The Slatest

Is May’s Brexit Deal Really the Only Choice to Prevent No-Deal?

President of the European Council Donald Tusk speaks with British Prime Minister Theresa May during a bilateral meeting on February 24, 2019.
President of the European Council Donald Tusk speaks with British Prime Minister Theresa May during a bilateral meeting on February 24, 2019.

Margaret Thatcher became famously associated with the phrase “There is no alternative” in arguments for the necessity of free-market reforms. An update of the phrase for Thatcher’s successor, Theresa May, might go something like “There is no alternative (unless this doesn’t work out, in which case we’ll come up with something else.)”

Last week, Parliament voted for May to ask the EU for an extension of the Article 50 process under which Britain is currently due to leave the European Union on March 29, whether or not it has a deal for future economic relations with the bloc. May’s government had previously said the deadline could not be extended but reversed itself after Parliament twice rejected the deal she had negotiated with EU leaders then also rejected a “no-deal” Brexit. But May attached conditions to the extension motion: She would put up her controversial deal for a third vote this week. If it was approved this time, she would ask for just a short three-month extension to finalize the details. If it wasn’t, she would ask for a longer delay.

Except that isn’t what happened at all. On Monday, the speaker of Parliament, John Bercow, refused to allow a third vote on May’s deal unless substantial changes were made to it, citing a precedent dating back to the 17th century that a defeated motion can’t be brought back for a vote in the same parliamentary session. (The second motion was apparently different enough from the first to satisfy him.)

Given this setback, you might suspect that May would ask for a long extension—which is what she said she’d do if her deal was not approved—but instead she asked for only a three-month delay, blaming Bercow for the fact that the deal wasn’t approved this week and expressing confidence that she can get it done next week. European Council President Donald Tusk announced Wednesday that an extension was possible, but the EU would approve it only after Parliament approves May’s withdrawal agreement. So essentially, the prime minister and the EU are working together to strongarm Parliament into approving their deal, hoping the looming threat of a no-deal Brexit (the deadline is next Friday!) can bring enough MPs around.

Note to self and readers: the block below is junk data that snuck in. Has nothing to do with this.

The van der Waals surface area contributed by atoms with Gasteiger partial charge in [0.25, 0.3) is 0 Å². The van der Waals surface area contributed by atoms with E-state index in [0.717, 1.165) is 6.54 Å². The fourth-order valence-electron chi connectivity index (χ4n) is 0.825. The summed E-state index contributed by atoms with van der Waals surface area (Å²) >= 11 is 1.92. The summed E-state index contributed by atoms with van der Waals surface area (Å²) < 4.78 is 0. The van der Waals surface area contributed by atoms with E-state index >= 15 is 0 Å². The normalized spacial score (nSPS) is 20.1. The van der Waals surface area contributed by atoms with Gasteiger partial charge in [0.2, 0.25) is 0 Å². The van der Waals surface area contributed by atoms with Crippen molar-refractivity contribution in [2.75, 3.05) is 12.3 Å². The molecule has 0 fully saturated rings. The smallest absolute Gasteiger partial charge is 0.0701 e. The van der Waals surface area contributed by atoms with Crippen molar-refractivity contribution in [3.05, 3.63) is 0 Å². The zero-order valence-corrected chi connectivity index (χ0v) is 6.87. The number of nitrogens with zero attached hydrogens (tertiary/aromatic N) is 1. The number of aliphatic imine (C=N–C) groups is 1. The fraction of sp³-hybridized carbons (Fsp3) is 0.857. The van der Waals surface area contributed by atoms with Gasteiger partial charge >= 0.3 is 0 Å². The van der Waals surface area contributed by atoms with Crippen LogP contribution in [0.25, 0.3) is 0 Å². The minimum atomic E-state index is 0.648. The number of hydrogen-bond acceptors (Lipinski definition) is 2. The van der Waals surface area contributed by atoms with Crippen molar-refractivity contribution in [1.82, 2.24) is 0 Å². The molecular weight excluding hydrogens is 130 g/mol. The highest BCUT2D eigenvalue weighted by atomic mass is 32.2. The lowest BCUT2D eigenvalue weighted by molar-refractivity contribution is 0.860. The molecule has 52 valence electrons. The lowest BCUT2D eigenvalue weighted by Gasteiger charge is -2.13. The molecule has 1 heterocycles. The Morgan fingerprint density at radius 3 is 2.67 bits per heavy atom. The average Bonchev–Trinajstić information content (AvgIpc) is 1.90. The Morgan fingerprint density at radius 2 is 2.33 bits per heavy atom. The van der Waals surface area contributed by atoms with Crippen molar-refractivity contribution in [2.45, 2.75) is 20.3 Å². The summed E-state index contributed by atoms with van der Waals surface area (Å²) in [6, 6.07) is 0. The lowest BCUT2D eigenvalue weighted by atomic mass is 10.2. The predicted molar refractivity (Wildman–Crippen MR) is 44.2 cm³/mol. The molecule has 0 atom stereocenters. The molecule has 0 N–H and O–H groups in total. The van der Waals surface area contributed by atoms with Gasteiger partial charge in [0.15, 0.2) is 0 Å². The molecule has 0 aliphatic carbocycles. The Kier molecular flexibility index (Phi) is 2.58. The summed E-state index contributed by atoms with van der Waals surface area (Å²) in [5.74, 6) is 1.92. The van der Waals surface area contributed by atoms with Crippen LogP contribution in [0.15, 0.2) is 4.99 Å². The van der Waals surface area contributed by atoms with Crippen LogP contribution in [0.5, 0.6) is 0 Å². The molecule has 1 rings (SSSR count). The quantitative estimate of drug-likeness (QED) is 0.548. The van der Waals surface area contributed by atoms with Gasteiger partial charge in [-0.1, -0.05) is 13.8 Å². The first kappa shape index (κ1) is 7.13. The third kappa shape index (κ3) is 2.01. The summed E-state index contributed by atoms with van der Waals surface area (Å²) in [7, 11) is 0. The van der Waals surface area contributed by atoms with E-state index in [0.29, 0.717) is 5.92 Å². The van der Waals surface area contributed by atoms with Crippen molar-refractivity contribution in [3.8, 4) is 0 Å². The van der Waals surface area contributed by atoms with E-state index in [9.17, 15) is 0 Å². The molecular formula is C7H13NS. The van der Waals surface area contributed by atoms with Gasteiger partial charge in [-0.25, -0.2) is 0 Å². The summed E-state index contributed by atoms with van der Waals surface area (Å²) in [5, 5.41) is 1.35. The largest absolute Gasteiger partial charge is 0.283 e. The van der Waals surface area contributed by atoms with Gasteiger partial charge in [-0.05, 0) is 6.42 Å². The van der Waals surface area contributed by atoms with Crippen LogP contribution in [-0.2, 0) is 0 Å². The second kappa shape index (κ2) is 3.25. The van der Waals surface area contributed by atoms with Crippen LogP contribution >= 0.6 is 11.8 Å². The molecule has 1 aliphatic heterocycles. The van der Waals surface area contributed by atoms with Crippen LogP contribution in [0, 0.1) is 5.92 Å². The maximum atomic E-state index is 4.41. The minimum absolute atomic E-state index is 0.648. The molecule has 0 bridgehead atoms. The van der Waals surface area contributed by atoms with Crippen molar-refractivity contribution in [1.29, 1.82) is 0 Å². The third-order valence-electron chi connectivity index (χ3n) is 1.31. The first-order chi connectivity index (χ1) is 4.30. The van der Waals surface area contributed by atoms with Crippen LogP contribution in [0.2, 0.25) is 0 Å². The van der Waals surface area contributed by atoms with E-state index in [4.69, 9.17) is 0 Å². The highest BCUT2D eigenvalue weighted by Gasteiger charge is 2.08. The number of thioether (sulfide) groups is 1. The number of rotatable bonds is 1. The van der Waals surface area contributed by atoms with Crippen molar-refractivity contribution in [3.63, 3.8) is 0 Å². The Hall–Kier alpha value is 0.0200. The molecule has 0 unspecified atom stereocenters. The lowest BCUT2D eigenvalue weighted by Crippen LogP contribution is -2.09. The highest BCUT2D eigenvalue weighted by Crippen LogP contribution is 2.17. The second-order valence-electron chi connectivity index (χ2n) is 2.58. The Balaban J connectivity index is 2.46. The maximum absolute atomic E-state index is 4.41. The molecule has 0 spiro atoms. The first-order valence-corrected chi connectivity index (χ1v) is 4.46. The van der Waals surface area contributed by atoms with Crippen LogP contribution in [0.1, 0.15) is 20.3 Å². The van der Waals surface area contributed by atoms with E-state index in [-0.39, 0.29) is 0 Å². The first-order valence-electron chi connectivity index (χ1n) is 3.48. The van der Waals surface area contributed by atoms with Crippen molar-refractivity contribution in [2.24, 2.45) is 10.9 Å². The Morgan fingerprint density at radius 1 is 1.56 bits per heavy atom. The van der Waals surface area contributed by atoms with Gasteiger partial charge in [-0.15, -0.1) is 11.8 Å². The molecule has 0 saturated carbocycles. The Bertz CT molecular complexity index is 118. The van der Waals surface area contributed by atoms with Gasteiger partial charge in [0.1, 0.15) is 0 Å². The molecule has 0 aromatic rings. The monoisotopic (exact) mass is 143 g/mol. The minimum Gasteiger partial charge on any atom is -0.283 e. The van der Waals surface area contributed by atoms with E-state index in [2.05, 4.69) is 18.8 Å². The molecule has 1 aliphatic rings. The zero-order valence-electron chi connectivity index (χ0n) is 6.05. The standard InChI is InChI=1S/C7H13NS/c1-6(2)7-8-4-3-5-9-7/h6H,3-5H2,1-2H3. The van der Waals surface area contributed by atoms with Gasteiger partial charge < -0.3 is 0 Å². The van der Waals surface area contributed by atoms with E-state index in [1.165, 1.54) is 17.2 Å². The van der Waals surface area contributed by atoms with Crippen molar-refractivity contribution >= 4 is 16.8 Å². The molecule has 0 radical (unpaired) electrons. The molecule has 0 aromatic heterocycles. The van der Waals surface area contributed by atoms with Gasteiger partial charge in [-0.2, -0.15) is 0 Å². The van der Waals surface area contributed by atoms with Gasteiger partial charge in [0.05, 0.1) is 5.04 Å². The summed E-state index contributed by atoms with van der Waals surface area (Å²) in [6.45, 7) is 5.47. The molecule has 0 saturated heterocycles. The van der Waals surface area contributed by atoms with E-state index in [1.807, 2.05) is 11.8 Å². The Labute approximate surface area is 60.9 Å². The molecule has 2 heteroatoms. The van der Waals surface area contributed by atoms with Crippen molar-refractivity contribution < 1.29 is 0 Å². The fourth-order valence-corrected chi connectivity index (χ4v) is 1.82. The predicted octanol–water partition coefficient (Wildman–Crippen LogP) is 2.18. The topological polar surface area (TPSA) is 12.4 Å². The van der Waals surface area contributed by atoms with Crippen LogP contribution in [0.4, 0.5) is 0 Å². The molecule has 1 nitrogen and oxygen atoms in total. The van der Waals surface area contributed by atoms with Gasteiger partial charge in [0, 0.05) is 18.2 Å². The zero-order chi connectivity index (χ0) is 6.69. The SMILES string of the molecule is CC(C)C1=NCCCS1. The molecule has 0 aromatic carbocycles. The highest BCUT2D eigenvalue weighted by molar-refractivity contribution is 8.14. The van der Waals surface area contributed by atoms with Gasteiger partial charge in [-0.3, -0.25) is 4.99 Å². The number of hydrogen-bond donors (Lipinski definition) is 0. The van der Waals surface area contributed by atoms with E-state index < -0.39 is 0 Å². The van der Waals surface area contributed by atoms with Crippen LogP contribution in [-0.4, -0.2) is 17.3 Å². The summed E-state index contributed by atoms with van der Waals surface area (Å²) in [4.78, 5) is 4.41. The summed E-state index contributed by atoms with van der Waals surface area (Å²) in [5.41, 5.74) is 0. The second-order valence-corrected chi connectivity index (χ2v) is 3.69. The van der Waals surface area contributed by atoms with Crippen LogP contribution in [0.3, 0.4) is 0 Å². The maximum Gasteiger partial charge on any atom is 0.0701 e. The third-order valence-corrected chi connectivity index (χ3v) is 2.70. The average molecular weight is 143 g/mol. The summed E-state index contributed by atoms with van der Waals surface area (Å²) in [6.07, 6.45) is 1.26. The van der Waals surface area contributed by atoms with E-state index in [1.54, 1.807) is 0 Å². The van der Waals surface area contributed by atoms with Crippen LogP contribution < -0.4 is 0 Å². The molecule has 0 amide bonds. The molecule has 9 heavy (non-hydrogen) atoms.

It might. Jacob Rees-Mogg, the leading Brexiteer in May’s Conservative Party, has suggested he might back her deal on a third vote. The deadline will also put some pressure on May’s coalition partners in the Democratic Union Party. The Northern Irish DUP hates May’s deal, which would leave Britain in a customs union with Europe for the time being, but the party really doesn’t want a no-deal Brexit that, it’s feared, could lead to the imposition of a hard border with the Republic of Ireland.

Then again, is it really just May’s deal or no deal? May and Tusk clearly want MPs to think so, but Tusk’s statement did not definitively rule out a longer-than-three-month extension, as the Spectator’s James Forsyth notes. Tusk also suggested he might call an emergency meeting of the European Council next week if the deal fails in Parliament. This makes it difficult for MPs to know what exactly will happen if they don’t approve May’s deal next week. There might be an alternative, we just don’t know what it is.